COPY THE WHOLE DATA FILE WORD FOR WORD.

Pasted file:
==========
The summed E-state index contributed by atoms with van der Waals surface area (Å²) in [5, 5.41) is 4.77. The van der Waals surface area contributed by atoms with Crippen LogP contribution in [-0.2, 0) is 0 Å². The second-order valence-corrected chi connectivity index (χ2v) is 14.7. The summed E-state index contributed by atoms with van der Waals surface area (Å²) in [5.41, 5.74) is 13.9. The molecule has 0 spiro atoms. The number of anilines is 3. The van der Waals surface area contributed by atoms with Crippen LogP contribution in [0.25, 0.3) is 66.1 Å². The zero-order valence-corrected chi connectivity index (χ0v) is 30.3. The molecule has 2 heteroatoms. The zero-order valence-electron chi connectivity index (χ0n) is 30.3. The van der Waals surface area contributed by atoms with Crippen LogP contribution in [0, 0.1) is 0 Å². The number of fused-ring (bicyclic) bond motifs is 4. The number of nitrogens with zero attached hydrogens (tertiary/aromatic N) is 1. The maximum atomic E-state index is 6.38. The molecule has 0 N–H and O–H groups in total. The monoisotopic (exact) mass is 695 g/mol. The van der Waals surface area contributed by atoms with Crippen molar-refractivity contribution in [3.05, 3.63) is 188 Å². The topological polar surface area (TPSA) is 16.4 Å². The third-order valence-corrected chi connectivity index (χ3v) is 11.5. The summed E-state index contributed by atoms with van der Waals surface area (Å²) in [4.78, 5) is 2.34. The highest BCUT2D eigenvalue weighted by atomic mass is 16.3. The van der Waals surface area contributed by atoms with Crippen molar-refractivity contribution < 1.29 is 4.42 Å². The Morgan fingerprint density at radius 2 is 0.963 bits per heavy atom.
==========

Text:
The summed E-state index contributed by atoms with van der Waals surface area (Å²) in [5, 5.41) is 4.77. The van der Waals surface area contributed by atoms with Crippen LogP contribution in [-0.2, 0) is 0 Å². The second-order valence-corrected chi connectivity index (χ2v) is 14.7. The summed E-state index contributed by atoms with van der Waals surface area (Å²) in [5.41, 5.74) is 13.9. The molecule has 0 spiro atoms. The number of anilines is 3. The van der Waals surface area contributed by atoms with Crippen LogP contribution in [0.25, 0.3) is 66.1 Å². The zero-order valence-corrected chi connectivity index (χ0v) is 30.3. The molecule has 2 heteroatoms. The zero-order valence-electron chi connectivity index (χ0n) is 30.3. The van der Waals surface area contributed by atoms with Crippen LogP contribution in [0, 0.1) is 0 Å². The number of fused-ring (bicyclic) bond motifs is 4. The number of nitrogens with zero attached hydrogens (tertiary/aromatic N) is 1. The maximum atomic E-state index is 6.38. The molecule has 0 N–H and O–H groups in total. The monoisotopic (exact) mass is 695 g/mol. The van der Waals surface area contributed by atoms with Crippen molar-refractivity contribution in [3.05, 3.63) is 188 Å². The topological polar surface area (TPSA) is 16.4 Å². The third-order valence-corrected chi connectivity index (χ3v) is 11.5. The summed E-state index contributed by atoms with van der Waals surface area (Å²) in [4.78, 5) is 2.34. The highest BCUT2D eigenvalue weighted by atomic mass is 16.3. The van der Waals surface area contributed by atoms with Crippen molar-refractivity contribution < 1.29 is 4.42 Å². The Morgan fingerprint density at radius 2 is 0.963 bits per heavy atom.